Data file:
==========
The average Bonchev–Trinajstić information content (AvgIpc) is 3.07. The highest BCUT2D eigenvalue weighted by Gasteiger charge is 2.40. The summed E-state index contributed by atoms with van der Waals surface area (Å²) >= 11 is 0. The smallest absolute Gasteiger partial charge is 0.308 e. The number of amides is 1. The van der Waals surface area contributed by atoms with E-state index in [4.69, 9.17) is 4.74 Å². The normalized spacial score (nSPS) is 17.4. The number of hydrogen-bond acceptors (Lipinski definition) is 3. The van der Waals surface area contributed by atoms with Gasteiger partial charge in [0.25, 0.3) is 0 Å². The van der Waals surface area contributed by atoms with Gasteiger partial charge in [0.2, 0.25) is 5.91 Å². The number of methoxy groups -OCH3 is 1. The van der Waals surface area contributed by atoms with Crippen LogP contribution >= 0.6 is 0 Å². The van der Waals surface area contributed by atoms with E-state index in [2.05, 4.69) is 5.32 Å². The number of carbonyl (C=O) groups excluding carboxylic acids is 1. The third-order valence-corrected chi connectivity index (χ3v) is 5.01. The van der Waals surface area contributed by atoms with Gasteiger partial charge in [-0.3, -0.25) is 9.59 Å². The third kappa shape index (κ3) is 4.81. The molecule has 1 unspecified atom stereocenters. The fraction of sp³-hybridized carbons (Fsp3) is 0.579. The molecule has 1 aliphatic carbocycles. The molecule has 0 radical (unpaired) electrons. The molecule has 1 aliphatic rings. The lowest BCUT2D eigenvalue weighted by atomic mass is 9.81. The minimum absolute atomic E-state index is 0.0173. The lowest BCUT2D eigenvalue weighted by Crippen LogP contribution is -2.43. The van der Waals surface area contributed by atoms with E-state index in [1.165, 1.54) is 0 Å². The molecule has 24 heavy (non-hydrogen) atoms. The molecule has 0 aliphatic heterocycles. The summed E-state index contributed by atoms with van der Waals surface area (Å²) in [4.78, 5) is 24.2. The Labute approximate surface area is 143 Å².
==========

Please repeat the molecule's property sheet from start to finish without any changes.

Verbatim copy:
The average Bonchev–Trinajstić information content (AvgIpc) is 3.07. The highest BCUT2D eigenvalue weighted by Gasteiger charge is 2.40. The summed E-state index contributed by atoms with van der Waals surface area (Å²) >= 11 is 0. The smallest absolute Gasteiger partial charge is 0.308 e. The number of amides is 1. The van der Waals surface area contributed by atoms with E-state index in [4.69, 9.17) is 4.74 Å². The normalized spacial score (nSPS) is 17.4. The number of hydrogen-bond acceptors (Lipinski definition) is 3. The van der Waals surface area contributed by atoms with Gasteiger partial charge in [0.25, 0.3) is 0 Å². The van der Waals surface area contributed by atoms with Gasteiger partial charge in [0.2, 0.25) is 5.91 Å². The number of methoxy groups -OCH3 is 1. The van der Waals surface area contributed by atoms with Crippen LogP contribution >= 0.6 is 0 Å². The van der Waals surface area contributed by atoms with E-state index in [2.05, 4.69) is 5.32 Å². The number of carbonyl (C=O) groups excluding carboxylic acids is 1. The third-order valence-corrected chi connectivity index (χ3v) is 5.01. The van der Waals surface area contributed by atoms with Gasteiger partial charge in [-0.3, -0.25) is 9.59 Å². The third kappa shape index (κ3) is 4.81. The molecule has 1 unspecified atom stereocenters. The fraction of sp³-hybridized carbons (Fsp3) is 0.579. The molecule has 1 aliphatic carbocycles. The molecule has 0 radical (unpaired) electrons. The molecule has 1 aliphatic rings. The lowest BCUT2D eigenvalue weighted by atomic mass is 9.81. The minimum absolute atomic E-state index is 0.0173. The lowest BCUT2D eigenvalue weighted by Crippen LogP contribution is -2.43. The van der Waals surface area contributed by atoms with E-state index in [1.165, 1.54) is 0 Å². The molecule has 24 heavy (non-hydrogen) atoms. The molecule has 0 aliphatic heterocycles. The summed E-state index contributed by atoms with van der Waals surface area (Å²) in [4.78, 5) is 24.2. The Labute approximate surface area is 143 Å².